Hopefully Luke's green saber on the Falcon is fixed, too.)
SW.com: The Best on Blu-ray: Restoring the Star Wars Saga for the HD Generation
The older films of Episode IV, V and VI required special care and attention. Already, for the 2004 release, the movies underwent significant digital restoration to have them align with George Lucas' vision of the six Star Wars movies being a single, seamless presentation. However, that is not to say that that work done for the 2004 release was simply ported over to Blu-ray.
"It went through three phases of QC (quality control) processes," describes Diane Caliva, Production Manager for Media Operations at ILM. "In addition to Lucasfilm reviewing, there were outside companies hired as well. The first was Blu-focus/THX QCing our masters. Then it went through Deluxe and their QC process. And at last was the emulation phase, by the Deluxe team . We would get 'kickback notes', and then Dorne and our team we would assess the shots, and go in and clean up the files."
The copious QC notes would identify subtle defects in the picture and sound. Most of the work done on Episodes IV, V and VI are subtle restorative touches -- the correction of blemishes and warping on the image, dirt removal from old transfers and such. Side-effects of the optical compositing process -- like the gray "garbage matte" boxes that occasionally surround the TIE fighters of Episode IV, for example, were reviewed on a case-by-case basis. And, like Episode I, there would be a few surprises that had remained hidden in the movies for decades.
A longstanding picture error that occurs during the TIE fighter attack on the Millennium Falcon was finally fixed. Right before Han nails the last TIE fighter dogging his ship, his laser blasts zap into the empty spaces between the TIE's wings. But as the TIE flies toward camera, nearly a third of the frame has been left black and empty. "It has always been missing," says Huebler. "Looking at it, what I think we were seeing was an image that had been flopped way back at the time, and you were seeing off into the soundtrack area [of the frame]. Because it was star-fields on black, it was subtle enough that it didn't catch people's eye. That one was kind of fun to do: we tracked in a star-field to match, and extended the laser-fire so it didn't get chopped off."
There are a handful of such technical shot corrections in addition to the cleanups throughout the films. For The Empire Strikes Back, there was less work required, but one nitpicky error has been addressed. The very edge of frame makes it evident that the wampa arm that attacks Luke is mounted on a puppeteer's arm. This has been corrected.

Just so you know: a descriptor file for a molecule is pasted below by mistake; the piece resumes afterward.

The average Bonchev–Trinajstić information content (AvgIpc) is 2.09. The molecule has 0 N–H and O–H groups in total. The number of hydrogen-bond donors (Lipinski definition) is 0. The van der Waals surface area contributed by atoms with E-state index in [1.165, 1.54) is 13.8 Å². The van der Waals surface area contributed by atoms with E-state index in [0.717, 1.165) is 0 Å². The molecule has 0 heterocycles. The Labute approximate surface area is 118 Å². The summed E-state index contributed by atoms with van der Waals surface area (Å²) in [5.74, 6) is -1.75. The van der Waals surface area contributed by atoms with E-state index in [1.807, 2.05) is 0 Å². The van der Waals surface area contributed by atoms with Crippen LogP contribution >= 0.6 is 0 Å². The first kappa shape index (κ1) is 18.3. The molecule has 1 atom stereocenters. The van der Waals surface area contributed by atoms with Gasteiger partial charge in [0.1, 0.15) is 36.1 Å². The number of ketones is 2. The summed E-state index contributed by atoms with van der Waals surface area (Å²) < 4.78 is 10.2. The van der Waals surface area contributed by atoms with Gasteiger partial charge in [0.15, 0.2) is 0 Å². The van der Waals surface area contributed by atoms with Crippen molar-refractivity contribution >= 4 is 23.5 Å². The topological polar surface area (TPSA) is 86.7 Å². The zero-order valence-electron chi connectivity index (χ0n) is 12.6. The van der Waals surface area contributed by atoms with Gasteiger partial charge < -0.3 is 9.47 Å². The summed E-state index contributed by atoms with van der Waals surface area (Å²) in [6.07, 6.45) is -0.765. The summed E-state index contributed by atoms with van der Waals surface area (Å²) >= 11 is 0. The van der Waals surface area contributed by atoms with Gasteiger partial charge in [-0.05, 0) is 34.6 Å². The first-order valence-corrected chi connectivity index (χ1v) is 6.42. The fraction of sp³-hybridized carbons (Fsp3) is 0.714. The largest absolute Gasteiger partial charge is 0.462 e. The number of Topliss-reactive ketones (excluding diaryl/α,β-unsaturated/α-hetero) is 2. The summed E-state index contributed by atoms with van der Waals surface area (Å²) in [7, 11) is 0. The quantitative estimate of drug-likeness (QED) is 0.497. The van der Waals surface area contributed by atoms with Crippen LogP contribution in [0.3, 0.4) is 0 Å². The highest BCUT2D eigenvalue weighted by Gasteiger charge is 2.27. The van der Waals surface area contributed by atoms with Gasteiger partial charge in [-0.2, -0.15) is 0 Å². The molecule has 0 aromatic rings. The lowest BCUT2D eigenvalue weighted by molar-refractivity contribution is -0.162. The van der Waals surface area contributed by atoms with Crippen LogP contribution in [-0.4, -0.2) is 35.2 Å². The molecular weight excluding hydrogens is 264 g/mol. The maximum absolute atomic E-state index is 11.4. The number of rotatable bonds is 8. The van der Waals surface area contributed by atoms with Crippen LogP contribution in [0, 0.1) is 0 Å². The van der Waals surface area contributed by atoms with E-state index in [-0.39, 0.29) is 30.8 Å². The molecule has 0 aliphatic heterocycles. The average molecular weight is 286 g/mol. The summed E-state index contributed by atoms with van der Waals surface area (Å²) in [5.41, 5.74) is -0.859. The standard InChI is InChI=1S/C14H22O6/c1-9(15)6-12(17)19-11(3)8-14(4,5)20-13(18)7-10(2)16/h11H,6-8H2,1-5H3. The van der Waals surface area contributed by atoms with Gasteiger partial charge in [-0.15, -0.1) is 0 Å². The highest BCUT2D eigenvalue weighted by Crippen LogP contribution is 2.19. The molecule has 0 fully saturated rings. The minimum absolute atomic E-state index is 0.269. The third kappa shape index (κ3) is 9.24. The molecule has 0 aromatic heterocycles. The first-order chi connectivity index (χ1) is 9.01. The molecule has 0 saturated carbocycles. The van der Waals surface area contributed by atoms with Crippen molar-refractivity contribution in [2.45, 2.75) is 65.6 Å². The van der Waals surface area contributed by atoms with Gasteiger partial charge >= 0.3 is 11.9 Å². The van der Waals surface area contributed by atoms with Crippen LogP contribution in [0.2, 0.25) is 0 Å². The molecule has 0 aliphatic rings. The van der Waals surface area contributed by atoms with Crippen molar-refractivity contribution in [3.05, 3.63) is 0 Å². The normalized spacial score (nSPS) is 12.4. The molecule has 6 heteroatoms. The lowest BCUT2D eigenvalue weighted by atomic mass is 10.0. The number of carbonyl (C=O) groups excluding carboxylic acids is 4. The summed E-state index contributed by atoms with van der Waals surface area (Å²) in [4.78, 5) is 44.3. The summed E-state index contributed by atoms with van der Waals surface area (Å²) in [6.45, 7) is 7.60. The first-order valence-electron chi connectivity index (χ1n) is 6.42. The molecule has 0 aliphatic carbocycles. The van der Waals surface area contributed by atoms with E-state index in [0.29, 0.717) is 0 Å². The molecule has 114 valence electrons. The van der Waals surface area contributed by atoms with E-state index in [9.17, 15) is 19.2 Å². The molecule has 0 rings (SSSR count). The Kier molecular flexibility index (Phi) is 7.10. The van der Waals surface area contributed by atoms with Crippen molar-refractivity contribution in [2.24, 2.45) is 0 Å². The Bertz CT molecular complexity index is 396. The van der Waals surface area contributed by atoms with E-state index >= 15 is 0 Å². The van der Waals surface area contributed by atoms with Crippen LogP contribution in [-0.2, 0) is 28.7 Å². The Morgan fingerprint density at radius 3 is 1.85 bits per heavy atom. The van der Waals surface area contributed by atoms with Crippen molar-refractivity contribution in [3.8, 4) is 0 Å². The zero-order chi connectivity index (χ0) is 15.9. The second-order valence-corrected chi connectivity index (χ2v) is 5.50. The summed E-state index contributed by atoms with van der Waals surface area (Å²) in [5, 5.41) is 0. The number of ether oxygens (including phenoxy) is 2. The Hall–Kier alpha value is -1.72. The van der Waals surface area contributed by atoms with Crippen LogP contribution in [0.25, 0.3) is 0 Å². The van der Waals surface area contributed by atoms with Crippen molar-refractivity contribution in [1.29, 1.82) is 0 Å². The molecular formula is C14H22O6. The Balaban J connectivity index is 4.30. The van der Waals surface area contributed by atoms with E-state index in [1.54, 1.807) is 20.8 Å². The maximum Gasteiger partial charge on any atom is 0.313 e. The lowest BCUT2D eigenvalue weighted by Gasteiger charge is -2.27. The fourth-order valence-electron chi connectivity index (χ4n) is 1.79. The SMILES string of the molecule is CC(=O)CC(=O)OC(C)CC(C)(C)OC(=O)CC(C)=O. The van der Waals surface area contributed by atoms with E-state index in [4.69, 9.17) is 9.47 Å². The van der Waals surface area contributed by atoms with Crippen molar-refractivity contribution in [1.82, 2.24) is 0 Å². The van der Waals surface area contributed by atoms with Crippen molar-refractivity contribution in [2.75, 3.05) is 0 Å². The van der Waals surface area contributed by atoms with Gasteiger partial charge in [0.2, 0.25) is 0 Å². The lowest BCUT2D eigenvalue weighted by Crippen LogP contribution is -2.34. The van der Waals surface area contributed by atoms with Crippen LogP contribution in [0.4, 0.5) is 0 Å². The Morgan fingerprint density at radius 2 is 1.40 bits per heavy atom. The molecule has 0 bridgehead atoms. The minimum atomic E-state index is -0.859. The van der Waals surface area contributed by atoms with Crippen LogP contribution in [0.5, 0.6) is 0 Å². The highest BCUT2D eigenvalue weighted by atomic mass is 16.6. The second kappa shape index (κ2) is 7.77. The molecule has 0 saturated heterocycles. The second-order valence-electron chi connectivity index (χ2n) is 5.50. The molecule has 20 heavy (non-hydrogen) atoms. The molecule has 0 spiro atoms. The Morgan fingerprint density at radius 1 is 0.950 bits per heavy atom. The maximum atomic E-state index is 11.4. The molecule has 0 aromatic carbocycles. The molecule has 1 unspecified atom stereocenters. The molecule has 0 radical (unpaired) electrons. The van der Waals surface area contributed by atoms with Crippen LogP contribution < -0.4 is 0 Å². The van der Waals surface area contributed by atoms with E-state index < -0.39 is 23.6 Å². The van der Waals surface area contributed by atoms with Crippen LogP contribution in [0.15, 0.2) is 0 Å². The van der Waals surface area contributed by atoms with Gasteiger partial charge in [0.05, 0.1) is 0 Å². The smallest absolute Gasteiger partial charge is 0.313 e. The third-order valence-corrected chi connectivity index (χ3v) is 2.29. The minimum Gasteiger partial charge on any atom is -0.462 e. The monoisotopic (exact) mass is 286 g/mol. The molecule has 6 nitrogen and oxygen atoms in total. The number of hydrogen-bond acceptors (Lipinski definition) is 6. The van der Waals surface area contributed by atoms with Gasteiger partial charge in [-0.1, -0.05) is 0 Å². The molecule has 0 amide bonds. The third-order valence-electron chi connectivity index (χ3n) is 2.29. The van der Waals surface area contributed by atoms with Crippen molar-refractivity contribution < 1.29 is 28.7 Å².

"Some of the issues come from these movies being finished for film and projected for film, and that's how people saw them. A lot of things that look a little different on HD or DVD are really the nature of how video treats color space," explains Huebler. A dramatic example of this came up in the 2004 DVD release, with the dimming of the lightsaber cores throughout the trilogy, even to the point where Luke's lightsaber aboard the Millennium Falcon shifted from blue to green in Episode IV.
"We're trying to get back to the intention of the original film experience," says Huebler. "That's really what's going on with the lightsabers. You want that hot white core, and it was just right for film, but on video, that was dampened."
Issues such as these have been corrected, most notably in Return of the Jedi, when Luke and Vader's lightsabers cross in front of the Emperor's face. With the blades dimmed, the hand-animated nature of the lightsabers became too apparent, and the sabers failed to register properly at their intersection point.
Revisiting the lightsabers in Return of the Jedi gave ILM the opportunity to fix a longstanding visual defect from the 1983 release. During the filming of Jedi, there was something unsatisfactory about the final close-ups of the Emperor -- something objectionable about the way Ian McDiarmid's makeup looked or the light played on the side of his hood. So, George Lucas opted to "fix it in post," a risky move in the pre-digital days. A hand-animated shadow was drawn during all of the Emperor's close-up, an odd black blob that danced on the edge of his cowl.
In the theatrical release, the light of the darkened theater experience did not make these blobs look too apparent, but the eventual home video release of Episode VI made them very obvious. Home televisions couldn't be calibrated as finely to hide these animated shadows, and many viewers who watched and rewatched Return of the Jedi on VHS or DVD couldn't help but notice what came to be nicknamed in the fan community "the Emperor's slugs." These visual defects have been eliminated with a digital shadow that better matches the surrounding frame.
"When you're reviewing shots as they were meant to be in a theater in real-time, you don't see these things," says Caliva. "But now that people have Blu-ray and they can go frame-by-frame, you see more issues."
"There is a lot of what ends up being 'invisible' fixes," agrees Huebler. "That's the goal: when it's invisible that you don't notice that something glitched or there was a mistake. That could be very challenging to get to, as each one has its own creative decisions."